Linking Strategic Analysis to the Balanced Scorecard Model
An example may provide insight into how the relationship between the balanced scorecard model and more traditional data collection and analysis can be linked. A strategic question that has been raised on many university campuses is “What types of students should the university attract?” An analysis of the environment, through scanning and benchmarking efforts, suggests that the nontraditional student population may be an appropriate target. How, then, might the analysis of this question be informed by the use of the balanced scorecard?
Under the diversity component, there may be an analysis of the demographic components associated with current and potential nontraditional students. Will attracting more of this student type add or limit progress toward diversity objectives? Under the student experience component, there may be an analysis of retention and graduation rates of this subpopulation of students. Will emphasis on this group affect goals in those areas? Are the support needs of nontraditional students the same as those of the more traditional population? What must be done to ensure good results in student satisfaction?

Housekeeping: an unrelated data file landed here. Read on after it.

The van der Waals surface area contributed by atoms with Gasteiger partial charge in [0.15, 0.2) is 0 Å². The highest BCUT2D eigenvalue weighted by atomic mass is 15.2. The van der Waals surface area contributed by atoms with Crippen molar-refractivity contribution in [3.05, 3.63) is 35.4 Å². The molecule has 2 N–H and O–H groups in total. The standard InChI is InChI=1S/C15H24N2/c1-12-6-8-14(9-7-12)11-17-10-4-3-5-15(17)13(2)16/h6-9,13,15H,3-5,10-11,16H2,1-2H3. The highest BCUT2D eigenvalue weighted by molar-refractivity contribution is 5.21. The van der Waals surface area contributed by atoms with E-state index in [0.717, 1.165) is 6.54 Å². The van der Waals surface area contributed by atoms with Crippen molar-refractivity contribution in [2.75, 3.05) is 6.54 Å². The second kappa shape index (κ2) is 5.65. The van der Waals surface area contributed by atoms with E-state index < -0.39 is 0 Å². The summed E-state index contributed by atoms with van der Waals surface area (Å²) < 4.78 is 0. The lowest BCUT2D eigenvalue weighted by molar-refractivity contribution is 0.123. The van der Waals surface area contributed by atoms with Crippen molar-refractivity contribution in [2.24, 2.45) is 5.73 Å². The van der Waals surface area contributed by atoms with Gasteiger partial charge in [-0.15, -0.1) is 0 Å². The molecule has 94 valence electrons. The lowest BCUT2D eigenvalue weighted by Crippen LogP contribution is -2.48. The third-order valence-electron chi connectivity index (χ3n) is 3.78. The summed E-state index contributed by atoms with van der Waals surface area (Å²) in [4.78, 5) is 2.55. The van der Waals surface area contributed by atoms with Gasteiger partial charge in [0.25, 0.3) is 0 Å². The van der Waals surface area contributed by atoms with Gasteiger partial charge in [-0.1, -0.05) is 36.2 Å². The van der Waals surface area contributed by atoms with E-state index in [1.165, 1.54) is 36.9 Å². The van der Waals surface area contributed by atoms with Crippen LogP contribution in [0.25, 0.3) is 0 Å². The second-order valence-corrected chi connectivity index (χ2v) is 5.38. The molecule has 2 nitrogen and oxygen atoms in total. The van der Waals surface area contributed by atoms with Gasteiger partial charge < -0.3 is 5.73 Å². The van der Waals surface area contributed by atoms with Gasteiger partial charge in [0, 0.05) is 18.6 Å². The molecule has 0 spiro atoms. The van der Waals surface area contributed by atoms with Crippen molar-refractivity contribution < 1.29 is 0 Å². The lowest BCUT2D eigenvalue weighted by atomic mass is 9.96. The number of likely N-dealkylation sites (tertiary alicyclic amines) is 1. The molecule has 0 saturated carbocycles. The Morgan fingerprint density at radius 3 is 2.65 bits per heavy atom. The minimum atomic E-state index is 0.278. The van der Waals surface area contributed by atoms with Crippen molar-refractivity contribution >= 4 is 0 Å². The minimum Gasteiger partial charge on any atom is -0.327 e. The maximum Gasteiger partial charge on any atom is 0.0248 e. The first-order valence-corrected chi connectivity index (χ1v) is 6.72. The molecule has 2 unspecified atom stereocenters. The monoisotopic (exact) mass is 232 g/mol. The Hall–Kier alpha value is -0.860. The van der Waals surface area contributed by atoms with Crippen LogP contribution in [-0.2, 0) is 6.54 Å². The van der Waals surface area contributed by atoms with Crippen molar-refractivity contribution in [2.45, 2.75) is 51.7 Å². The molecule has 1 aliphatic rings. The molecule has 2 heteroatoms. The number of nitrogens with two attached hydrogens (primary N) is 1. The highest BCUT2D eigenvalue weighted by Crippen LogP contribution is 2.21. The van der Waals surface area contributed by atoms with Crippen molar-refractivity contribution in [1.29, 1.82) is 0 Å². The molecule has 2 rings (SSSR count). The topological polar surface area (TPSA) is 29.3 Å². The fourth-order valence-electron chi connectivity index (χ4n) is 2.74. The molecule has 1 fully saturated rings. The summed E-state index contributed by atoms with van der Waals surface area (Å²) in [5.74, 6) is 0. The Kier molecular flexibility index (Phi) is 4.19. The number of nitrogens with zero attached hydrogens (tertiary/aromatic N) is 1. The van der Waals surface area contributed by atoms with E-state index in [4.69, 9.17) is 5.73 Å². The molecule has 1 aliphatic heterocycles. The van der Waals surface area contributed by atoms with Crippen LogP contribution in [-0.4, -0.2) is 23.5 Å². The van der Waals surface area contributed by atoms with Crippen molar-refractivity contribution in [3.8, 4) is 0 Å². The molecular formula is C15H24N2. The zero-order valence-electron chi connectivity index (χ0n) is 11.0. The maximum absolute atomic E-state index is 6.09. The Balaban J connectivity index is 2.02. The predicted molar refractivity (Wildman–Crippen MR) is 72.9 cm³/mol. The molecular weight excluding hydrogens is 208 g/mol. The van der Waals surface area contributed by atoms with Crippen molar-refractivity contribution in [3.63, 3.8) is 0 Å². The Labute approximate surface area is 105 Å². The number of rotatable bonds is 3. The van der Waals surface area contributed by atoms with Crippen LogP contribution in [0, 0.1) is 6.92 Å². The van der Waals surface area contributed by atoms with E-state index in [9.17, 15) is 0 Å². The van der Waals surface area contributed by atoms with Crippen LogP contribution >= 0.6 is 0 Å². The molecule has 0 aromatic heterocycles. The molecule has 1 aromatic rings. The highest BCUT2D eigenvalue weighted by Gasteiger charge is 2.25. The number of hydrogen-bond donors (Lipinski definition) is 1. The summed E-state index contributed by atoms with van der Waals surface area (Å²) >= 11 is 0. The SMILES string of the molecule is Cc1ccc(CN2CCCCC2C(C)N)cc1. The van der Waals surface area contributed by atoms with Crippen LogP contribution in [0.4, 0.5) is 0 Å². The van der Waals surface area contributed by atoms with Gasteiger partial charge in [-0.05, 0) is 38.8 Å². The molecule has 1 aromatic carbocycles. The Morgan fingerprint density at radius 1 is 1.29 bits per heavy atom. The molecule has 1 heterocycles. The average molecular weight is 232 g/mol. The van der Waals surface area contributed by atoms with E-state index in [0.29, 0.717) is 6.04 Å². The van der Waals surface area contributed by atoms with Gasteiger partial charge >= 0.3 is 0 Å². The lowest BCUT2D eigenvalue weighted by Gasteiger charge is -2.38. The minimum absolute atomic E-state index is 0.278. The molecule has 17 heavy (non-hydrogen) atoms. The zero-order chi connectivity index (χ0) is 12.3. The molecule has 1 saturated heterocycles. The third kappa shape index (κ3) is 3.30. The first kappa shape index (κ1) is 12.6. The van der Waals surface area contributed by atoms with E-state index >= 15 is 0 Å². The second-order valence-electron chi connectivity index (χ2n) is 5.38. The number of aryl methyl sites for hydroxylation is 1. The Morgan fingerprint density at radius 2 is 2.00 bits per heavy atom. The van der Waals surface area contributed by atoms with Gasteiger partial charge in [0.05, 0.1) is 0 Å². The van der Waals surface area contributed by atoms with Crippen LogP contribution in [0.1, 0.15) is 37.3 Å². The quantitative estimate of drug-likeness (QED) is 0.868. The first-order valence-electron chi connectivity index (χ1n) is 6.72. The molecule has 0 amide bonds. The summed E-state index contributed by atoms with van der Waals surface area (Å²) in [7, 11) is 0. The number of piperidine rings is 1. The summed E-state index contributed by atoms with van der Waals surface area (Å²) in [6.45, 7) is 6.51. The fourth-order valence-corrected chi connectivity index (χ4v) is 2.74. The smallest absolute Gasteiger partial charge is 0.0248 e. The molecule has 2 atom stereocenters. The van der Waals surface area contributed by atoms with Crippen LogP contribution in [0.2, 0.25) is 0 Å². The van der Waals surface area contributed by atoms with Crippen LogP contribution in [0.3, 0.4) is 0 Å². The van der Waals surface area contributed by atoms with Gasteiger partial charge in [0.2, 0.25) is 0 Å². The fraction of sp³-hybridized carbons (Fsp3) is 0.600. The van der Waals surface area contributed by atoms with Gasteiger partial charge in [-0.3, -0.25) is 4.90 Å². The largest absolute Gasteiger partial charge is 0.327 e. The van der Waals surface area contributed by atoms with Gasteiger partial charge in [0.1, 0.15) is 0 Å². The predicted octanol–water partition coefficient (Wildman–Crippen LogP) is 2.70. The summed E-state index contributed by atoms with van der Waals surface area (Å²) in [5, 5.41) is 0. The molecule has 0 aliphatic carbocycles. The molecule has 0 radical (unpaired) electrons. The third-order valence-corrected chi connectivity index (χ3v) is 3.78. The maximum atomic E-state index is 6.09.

Under the outreach component there may be an analysis of where nontraditional students might emerge. Are there businesses or industries that might require that an increased proportion of their workforce be college educated?
This analysis may feed into the resource management component if results suggest that this segment is not currently being served and can be added to the university enrollment without additional capacity expansion. There may also be analysis of whether the increased revenue from expansion into this potential population of students will cover the costs of additional services identiﬁed in the student learning experience analysis.